A visiting team from the International Monetary Fund (IMF) told House leaders on Thursday that growth for the Philippine economy would pick up its pace in the second half of 2023 and even faster next year.
Speaker Ferdinand Martin G. Romualdez, in a statement, expressed satisfaction over this projection of the visiting IMF team.
During a meeting with the lower chamber last Wednesday, Romualdez said the IMF, led by mission chief Mr. Jay Pereis, claimed the Philippine economy has the potential to catch up in the second half of the year and faster growth in 2024, despite signs of a global slowdown compared to 2023.
The moderate pace of 4.3 percent of the country’s gross domestic product (GDP) in the second quarter brought real GDP growth to 5.3 percent for the first semester of the year, but economic managers are confident the target growth rate of 6-7 percent remains attainable.
“This forecast is not only encouraging but also a testament to the resilience and hard work of our nation’s people, as well as the sound economic policies and reforms implemented by the administration of President Ferdinand R. Marcos Jr.,” said Romualdez.
“This positive outlook from the IMF should serve as motivation for us all to redouble our efforts in revitalizing our economy. It is a reminder that our nation has the potential to rebound and emerge stronger from any adversity,” he added.
Among others, Romualdez said the IMF team cited the expected early enactment of the 2024 national budget as well as various laws providing an improved competitive edge to the country in terms of attracting foreign direct investments.
The IMF team said, “the early passage of the budget could make a big difference” as funds for infrastructure projects and social amelioration can be frontloaded in the first quarter to offset the effect of low government spending.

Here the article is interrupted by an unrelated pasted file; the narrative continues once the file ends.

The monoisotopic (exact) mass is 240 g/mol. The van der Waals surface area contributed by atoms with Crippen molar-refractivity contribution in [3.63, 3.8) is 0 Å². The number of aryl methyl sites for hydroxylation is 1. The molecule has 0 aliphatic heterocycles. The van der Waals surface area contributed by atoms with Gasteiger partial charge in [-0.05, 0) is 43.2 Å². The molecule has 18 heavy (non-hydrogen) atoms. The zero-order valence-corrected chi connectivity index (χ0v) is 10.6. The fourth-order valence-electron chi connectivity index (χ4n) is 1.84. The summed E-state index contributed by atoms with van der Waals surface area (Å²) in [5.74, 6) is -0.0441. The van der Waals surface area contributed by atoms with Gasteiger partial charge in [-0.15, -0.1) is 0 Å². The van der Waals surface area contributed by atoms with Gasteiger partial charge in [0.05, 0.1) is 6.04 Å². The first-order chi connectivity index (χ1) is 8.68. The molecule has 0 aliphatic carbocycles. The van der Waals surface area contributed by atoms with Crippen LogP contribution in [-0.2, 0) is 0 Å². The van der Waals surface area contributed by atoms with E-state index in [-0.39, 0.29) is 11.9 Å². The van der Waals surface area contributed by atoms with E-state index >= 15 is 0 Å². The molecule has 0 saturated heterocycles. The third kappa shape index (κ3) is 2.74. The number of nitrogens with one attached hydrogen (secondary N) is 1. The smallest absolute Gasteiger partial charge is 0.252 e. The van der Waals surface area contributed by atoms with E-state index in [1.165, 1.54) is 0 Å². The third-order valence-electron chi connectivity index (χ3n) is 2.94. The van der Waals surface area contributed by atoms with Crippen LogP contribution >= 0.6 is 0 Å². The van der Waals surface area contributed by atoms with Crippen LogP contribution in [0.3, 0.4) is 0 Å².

Among the key factors cited by the IMF team for the positive outlook are the passage of the following laws to attract more foreign direct investments: the Foreign Investment Act—allowing first-time foreign investors to fully own domestic enterprises in the Philippines; the Retail Trade Liberalization Act—reducing the minimum paid-up capital requirements for foreign retail enterprises; and the Public Services Act—whereby foreign investors can now own 100 percent of public services projects in the country.
According to the Office of the Speaker, the IMF team also noted the impending enactment of other measures meant to make the country an ideal destination for foreign direct investments: amendments to the Build-Operate-Transfer (BOT) law and the Fiscal Regime for the Mining Industry Act.
The IMF team said the measure, which gives the government a fair and increased tax take from mining while ensuring the competitiveness, attractiveness, and sustainability of the country’s mining industry, can greatly contribute to the country’s economic growth.
The Philippines is the fifth most mineralized country in the world, with an estimated $1 trillion in untapped reserves of copper, gold, nickel, zinc, and silver.
However, the Speaker said the country must improve its processing capability and not just export raw ore.
Meanwhile, the IMF team said it would be a “very good idea” for the Philippines to train and capacitate its workforce for the increasing use of artificial intelligence, particularly in the business process outsourcing industry, where the country has a competitive advantage.
In addition, the IMF team recommended further improving regulations to hasten the processing of permits and documentation required for investments and businesses, as well as the implementation of laws against money laundering.
“We understand that there is still work to be done to ensure this projection becomes a reality. The government will continue to focus on policies that promote economic stability, job creation, and sustainable growth,” Romualdez said.
“We will also work to improve the investment climate and further enhance our economic resilience in the face of external shocks,” he added.